THRILLER Night­mare house call

The Jewish Chronicle - - LIFE - An en­tirely orig­i­nal war story His mo­tives are shrouded in mys­tery JEN­NIFER LIP­MAN

The Dy­na­mite Room by Ja­son He­witt (Si­mon & Schus­ter, £12.99) is not des­tined to be loved by ev­ery reader. That’s not to say it isn’t a grip­ping read; it is sim­ply not the kind of book with univer­sal ap­peal.

For starters, it’s dif­fi­cult to get into and only re­ally ar­rives as a novel 50 pages in, when au­thor Ja­son He­witt trans­forms a story about an aban­doned child into an overt psy­cho­log­i­cal drama. And the char­ac­ters — a young girl from a com­fort­able English fam­ily, and a Ger­man sol­dier — do not come across at this point as en­gag­ing or par­tic­u­larly sym­pa­thetic.

How­ever, I’m glad I pur­sued it. There are few new wartime sto­ries left to be told, but this one was en­tirely orig­i­nal, and brought a new di­men­sion to the con­cept of the war out­side as con­trasted with the war at home.

The premise is rel­a­tively straight­for­ward. On a burn­ing hot, sum­mer’s day, as war rages in Europe, a girl called Ly­dia makes her way back to her fam­ily home on the south coast. We even­tu­ally learn that she is an evac­uee, but not why the house she comes back to ap­pears to be aban­doned, her mother long gone. Then along comes a lone Ger­man sol­dier, who tells her that Bri­tain has fallen to the Nazis.

As the story pro­gresses, the bond between Ly­dia and the man who is both her cap­tor and pre­sumed saviour de­vel­ops. In a par­tic­u­larly poignant mo­ment, she cooks for him, all the while know­ing that there is some­thing very, very wrong.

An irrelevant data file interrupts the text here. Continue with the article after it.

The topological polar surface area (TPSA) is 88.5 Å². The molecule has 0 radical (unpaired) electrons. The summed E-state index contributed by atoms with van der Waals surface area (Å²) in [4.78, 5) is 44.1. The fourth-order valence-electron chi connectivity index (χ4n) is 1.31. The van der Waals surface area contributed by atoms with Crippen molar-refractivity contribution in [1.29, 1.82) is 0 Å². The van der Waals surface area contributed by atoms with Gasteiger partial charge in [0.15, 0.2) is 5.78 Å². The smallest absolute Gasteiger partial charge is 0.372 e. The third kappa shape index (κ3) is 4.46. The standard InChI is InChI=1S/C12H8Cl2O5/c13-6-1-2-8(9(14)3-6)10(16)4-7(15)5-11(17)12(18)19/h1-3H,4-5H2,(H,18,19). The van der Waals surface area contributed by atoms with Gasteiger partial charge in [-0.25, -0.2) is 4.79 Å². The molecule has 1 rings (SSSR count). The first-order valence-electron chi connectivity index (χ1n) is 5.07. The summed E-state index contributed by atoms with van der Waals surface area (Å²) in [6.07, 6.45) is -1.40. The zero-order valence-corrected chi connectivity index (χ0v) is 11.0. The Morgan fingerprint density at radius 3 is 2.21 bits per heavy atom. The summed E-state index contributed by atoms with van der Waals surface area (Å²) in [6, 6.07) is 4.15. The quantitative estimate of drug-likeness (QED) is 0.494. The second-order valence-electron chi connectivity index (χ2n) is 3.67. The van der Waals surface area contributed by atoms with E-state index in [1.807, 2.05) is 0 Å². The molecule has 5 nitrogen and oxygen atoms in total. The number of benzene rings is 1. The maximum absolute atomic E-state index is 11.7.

It is cap­ti­vat­ing, not least be­cause, while we know he is not speak­ing the truth, the au­thor only slowly re­veals what has led the sol­dier to Ly­dia’s home. His mo­tives are shrouded in mys­tery; does he gen­uinely have Ly­dia’s best in­ter­ests at heart, and, if not, what pos­si­ble rea­son does he have for tak­ing a child hostage? He­witt, a first-time au­thor, is adept at build­ing tension and jux­ta­pos­ing the sol­dier’s in­creas­ingly des­per­ate wartime mem­o­ries with Ly­dia’s grow­ing panic.

It’s not a per­fect book; nor is it re­ally a story about the Sec­ond World War, de­spite the au­thor’s ob­vi­ous en­thu­si­asm for re­search about how Bri­tain ap­proached the pos­si­bil­ity of a Ger­man in­va­sion. The writ­ing is good, if rather too re­liant on moody de­scrip­tions in­tended to build a sense of doom. Then, in­trigu­ing threads — such as the Jewish refugee who Ly­dia’s mother took in, or her brother’s un­ortho­dox love af­fair — are dan­gled, but barely ex­plored.

Still, for all th­ese crit­i­cisms, days’ later, The Dy­na­mite Room is still on my mind. An iso­lated English coun­try house; a stranger in­vad­ing its do­mes­tic se­cu­rity; the ever-present threat of war — all in­gre­di­ents for a good thriller. And that is what He­witt un­doubt­edly de­liv­ers.

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